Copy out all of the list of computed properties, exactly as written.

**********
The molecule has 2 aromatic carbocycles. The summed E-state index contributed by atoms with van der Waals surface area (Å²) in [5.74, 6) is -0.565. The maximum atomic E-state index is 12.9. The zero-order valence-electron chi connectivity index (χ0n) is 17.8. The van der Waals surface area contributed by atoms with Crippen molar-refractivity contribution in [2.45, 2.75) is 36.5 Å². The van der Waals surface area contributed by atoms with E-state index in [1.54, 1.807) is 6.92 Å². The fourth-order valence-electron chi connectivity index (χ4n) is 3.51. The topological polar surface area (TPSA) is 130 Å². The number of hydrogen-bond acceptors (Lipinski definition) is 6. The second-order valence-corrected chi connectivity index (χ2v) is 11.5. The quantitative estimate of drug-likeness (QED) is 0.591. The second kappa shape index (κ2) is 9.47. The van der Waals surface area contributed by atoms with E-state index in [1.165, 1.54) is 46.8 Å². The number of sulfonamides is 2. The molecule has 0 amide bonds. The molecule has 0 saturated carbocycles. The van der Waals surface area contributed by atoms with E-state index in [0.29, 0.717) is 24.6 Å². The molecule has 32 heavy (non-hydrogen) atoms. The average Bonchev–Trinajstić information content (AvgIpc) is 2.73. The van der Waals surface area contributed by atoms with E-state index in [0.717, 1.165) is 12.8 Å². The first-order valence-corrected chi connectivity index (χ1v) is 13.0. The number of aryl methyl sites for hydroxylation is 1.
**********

The molecule has 2 aromatic carbocycles. The summed E-state index contributed by atoms with van der Waals surface area (Å²) in [5.74, 6) is -0.565. The maximum atomic E-state index is 12.9. The zero-order valence-electron chi connectivity index (χ0n) is 17.8. The van der Waals surface area contributed by atoms with Crippen molar-refractivity contribution in [2.45, 2.75) is 36.5 Å². The van der Waals surface area contributed by atoms with E-state index in [1.54, 1.807) is 6.92 Å². The fourth-order valence-electron chi connectivity index (χ4n) is 3.51. The topological polar surface area (TPSA) is 130 Å². The number of hydrogen-bond acceptors (Lipinski definition) is 6. The second-order valence-corrected chi connectivity index (χ2v) is 11.5. The quantitative estimate of drug-likeness (QED) is 0.591. The second kappa shape index (κ2) is 9.47. The van der Waals surface area contributed by atoms with E-state index in [1.165, 1.54) is 46.8 Å². The number of sulfonamides is 2. The molecule has 0 amide bonds. The molecule has 0 saturated carbocycles. The van der Waals surface area contributed by atoms with E-state index in [0.29, 0.717) is 24.6 Å². The molecule has 32 heavy (non-hydrogen) atoms. The average Bonchev–Trinajstić information content (AvgIpc) is 2.73. The van der Waals surface area contributed by atoms with E-state index in [0.717, 1.165) is 12.8 Å². The first-order valence-corrected chi connectivity index (χ1v) is 13.0. The number of aryl methyl sites for hydroxylation is 1.